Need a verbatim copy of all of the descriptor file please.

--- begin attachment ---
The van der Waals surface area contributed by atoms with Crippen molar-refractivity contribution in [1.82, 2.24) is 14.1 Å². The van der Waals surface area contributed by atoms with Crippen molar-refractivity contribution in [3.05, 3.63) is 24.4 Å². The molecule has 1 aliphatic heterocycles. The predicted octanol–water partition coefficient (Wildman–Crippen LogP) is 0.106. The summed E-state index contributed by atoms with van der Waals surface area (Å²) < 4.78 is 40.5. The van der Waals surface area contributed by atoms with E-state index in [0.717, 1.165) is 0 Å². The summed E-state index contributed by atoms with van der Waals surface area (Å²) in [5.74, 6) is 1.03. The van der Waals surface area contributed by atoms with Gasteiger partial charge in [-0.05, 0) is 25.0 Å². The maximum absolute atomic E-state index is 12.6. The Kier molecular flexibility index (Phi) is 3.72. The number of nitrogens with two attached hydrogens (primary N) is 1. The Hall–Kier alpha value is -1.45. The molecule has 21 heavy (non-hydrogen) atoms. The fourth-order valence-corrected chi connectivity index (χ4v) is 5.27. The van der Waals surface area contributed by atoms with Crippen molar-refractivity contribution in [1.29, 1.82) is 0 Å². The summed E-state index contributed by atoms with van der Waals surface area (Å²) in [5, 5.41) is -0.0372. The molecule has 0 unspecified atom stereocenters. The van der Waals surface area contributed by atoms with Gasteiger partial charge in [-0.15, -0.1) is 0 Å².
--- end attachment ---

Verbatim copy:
The van der Waals surface area contributed by atoms with Crippen molar-refractivity contribution in [1.82, 2.24) is 14.1 Å². The van der Waals surface area contributed by atoms with Crippen molar-refractivity contribution in [3.05, 3.63) is 24.4 Å². The molecule has 1 aliphatic heterocycles. The predicted octanol–water partition coefficient (Wildman–Crippen LogP) is 0.106. The summed E-state index contributed by atoms with van der Waals surface area (Å²) < 4.78 is 40.5. The van der Waals surface area contributed by atoms with E-state index in [0.717, 1.165) is 0 Å². The summed E-state index contributed by atoms with van der Waals surface area (Å²) in [5.74, 6) is 1.03. The van der Waals surface area contributed by atoms with Gasteiger partial charge in [-0.05, 0) is 25.0 Å². The maximum absolute atomic E-state index is 12.6. The Kier molecular flexibility index (Phi) is 3.72. The number of nitrogens with two attached hydrogens (primary N) is 1. The Hall–Kier alpha value is -1.45. The molecule has 21 heavy (non-hydrogen) atoms. The fourth-order valence-corrected chi connectivity index (χ4v) is 5.27. The van der Waals surface area contributed by atoms with Crippen molar-refractivity contribution in [1.29, 1.82) is 0 Å². The summed E-state index contributed by atoms with van der Waals surface area (Å²) in [5, 5.41) is -0.0372. The molecule has 0 unspecified atom stereocenters. The van der Waals surface area contributed by atoms with Gasteiger partial charge in [-0.15, -0.1) is 0 Å².